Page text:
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Poster Lab: Intruders

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Poster Lab: <em>Intruders</em>

The newest poster for the horror thriller Intruders employs the growing, unnerving trend of manipulating orifices, while also testing the power of star recognition. Clive Owen should feel rather good about himself—he’s reached a level of fame where he’s identifiable even with eyes and mouth removed. Perhaps it’s the hair, or that ever-serious forehead, but there’s no mistaking Owen’s dashing countenance. Considering the plot of this Spanish-made, English-language import (which concerns two children of different countries being stalked by the same faceless demon), the poster automatically points the accusatory finger at Owen’s character, who, naturally, is the father of one of the terrorized children. Or, it could simply be a convenient merger of assets, fusing the headliner’s face with the spooky trademark of the film’s boogeyman (and tossing in a little red herring to boot). While far from a contender for one of 2012’s best, this is one arresting one-sheet design, conceived by the frequently clever folks at Ignition Print. It is not, however, without precedent.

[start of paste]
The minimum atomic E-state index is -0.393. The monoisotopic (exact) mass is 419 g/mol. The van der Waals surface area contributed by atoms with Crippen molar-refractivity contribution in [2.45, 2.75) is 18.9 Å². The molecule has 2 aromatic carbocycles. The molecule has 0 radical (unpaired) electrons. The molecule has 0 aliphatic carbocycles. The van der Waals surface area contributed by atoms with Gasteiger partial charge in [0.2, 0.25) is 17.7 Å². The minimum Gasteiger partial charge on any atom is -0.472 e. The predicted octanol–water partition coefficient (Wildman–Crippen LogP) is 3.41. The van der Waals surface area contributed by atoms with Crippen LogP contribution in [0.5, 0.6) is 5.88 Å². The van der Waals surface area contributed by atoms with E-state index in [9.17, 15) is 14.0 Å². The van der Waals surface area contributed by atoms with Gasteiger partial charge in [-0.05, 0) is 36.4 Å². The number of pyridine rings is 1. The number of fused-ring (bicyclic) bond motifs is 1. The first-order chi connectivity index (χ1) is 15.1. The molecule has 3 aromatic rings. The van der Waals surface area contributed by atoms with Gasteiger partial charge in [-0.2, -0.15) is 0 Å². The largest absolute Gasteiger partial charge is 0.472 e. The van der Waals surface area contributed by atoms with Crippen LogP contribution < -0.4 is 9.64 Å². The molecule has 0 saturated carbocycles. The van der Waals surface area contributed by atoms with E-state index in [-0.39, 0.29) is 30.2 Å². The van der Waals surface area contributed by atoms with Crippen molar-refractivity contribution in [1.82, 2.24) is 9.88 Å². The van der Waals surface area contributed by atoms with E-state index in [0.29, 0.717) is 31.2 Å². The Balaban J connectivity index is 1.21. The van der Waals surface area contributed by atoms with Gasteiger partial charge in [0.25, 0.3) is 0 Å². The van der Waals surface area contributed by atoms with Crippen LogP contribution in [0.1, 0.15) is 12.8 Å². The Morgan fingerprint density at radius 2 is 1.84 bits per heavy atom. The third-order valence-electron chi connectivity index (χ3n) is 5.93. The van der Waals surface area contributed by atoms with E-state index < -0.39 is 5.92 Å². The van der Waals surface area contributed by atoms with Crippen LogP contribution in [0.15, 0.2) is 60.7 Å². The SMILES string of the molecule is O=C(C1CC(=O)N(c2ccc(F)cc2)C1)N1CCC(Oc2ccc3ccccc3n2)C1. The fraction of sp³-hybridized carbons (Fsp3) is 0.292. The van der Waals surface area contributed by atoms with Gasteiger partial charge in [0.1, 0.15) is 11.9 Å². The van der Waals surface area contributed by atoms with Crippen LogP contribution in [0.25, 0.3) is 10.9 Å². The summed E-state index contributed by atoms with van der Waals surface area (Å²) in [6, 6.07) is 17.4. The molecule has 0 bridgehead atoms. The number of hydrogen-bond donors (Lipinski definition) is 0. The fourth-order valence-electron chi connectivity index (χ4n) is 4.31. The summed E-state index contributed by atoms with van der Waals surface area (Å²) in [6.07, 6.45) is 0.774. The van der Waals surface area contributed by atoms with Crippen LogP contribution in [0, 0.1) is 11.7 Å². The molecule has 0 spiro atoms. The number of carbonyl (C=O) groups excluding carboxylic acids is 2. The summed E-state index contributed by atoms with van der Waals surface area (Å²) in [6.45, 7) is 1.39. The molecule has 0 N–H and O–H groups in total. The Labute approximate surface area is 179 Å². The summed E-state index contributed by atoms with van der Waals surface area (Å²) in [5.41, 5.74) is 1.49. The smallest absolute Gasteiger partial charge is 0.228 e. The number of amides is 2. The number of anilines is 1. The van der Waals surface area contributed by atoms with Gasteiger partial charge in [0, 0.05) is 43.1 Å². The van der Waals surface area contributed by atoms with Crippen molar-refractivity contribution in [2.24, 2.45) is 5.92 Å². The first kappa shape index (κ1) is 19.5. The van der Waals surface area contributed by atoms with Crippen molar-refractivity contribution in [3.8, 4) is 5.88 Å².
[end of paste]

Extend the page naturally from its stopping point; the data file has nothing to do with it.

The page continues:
The first image that leaps to mind when looking at this poster is that of Keanu Reeves’s lips bonding together in The Matrix, a visual itself derived, presumably, from Harlan Ellison’s I Have No Mouth, and I Must Scream. The bio-terror of one’s mouth being forced shut has graced a library of horror texts, and furthermore, a heap of horror movie cover art. You can find it in the ads for everything from Dee Snider’s Strangeland to the 2006 video game adaptation Silent Hill. For even freakier face play, where, conversely, screaming mouths are not only present, but mind-fucking-ly replicated, look no further than the one-sheet for One Missed Call. So, the Intruders poster can’t claim much originality, but it does top its aforementioned predecessors considerably, thanks to its commanding frankness, its toying with the precious celebrity face, its successful blend of red and grayscale, and that superb text placement.

The decision to contour the title to the skin grooves and bone structure of Owen’s eyeless face may seem simple enough, but it’s actually terrifically savvy, and may just be the key selling point for the design’s believability. It’s one thing to successfully render a man without sockets for his peepers, but it’s quite another to essentially tattoo that freakish flesh with a name intended to, shall we say, make a mark on the viewer. It’s design assuredness matched with good marketing. And it helps, too, that so much of the surrounding text promises an international production. A horror film fronted by an A-Lister should be more than enough to draw in the masses, but additional details are in place for the more discerning set, such as the presence of Black Book star Carice van Houten and 28 Weeks Later director Juan Carlos Fresnadillo (who hasn’t quite earned the badge of “visionary,” but, whatever). The trailer for Intruders makes the movie look, irritatingly, like countless other haunted-house gasp inducers, and this poster, admittedly, is largely guilty of the same crime. The difference? A touch of class and a dose of striking confidence amid familiar heebie-jeebies.